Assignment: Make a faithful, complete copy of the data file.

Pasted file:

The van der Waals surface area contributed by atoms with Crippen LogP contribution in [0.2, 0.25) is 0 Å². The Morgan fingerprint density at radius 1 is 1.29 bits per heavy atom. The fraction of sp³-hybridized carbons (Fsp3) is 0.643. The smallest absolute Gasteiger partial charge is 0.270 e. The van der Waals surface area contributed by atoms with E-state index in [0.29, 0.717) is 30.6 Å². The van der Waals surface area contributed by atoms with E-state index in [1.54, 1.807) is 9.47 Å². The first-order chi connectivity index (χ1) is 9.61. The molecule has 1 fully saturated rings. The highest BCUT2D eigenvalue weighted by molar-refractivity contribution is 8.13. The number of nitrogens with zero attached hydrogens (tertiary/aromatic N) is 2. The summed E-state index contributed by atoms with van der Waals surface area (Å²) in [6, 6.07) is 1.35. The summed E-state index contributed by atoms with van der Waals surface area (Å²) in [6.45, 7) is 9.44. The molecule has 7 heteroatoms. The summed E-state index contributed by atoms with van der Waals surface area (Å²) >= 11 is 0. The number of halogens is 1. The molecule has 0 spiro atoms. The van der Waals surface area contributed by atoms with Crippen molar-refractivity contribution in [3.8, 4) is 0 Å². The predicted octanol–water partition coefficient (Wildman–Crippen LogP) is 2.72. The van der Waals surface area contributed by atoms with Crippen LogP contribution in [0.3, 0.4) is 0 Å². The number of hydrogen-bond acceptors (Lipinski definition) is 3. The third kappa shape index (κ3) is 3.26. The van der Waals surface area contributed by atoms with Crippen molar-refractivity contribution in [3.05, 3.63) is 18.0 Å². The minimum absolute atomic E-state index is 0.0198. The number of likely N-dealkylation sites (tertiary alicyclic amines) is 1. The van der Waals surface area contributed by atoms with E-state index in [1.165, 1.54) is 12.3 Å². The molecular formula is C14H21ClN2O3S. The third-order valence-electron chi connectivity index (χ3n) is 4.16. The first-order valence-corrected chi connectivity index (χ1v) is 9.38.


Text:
The van der Waals surface area contributed by atoms with Crippen LogP contribution in [0.2, 0.25) is 0 Å². The Morgan fingerprint density at radius 1 is 1.29 bits per heavy atom. The fraction of sp³-hybridized carbons (Fsp3) is 0.643. The smallest absolute Gasteiger partial charge is 0.270 e. The van der Waals surface area contributed by atoms with E-state index in [0.29, 0.717) is 30.6 Å². The van der Waals surface area contributed by atoms with E-state index in [1.54, 1.807) is 9.47 Å². The first-order chi connectivity index (χ1) is 9.61. The molecule has 1 fully saturated rings. The highest BCUT2D eigenvalue weighted by molar-refractivity contribution is 8.13. The number of nitrogens with zero attached hydrogens (tertiary/aromatic N) is 2. The summed E-state index contributed by atoms with van der Waals surface area (Å²) in [6, 6.07) is 1.35. The summed E-state index contributed by atoms with van der Waals surface area (Å²) in [6.45, 7) is 9.44. The molecule has 7 heteroatoms. The summed E-state index contributed by atoms with van der Waals surface area (Å²) >= 11 is 0. The number of halogens is 1. The molecule has 0 spiro atoms. The van der Waals surface area contributed by atoms with Crippen molar-refractivity contribution in [3.8, 4) is 0 Å². The predicted octanol–water partition coefficient (Wildman–Crippen LogP) is 2.72. The van der Waals surface area contributed by atoms with Crippen LogP contribution in [0.3, 0.4) is 0 Å². The number of hydrogen-bond acceptors (Lipinski definition) is 3. The third kappa shape index (κ3) is 3.26. The van der Waals surface area contributed by atoms with Crippen molar-refractivity contribution in [3.05, 3.63) is 18.0 Å². The minimum absolute atomic E-state index is 0.0198. The number of likely N-dealkylation sites (tertiary alicyclic amines) is 1. The van der Waals surface area contributed by atoms with E-state index in [1.165, 1.54) is 12.3 Å². The molecular formula is C14H21ClN2O3S. The third-order valence-electron chi connectivity index (χ3n) is 4.16. The first-order valence-corrected chi connectivity index (χ1v) is 9.38.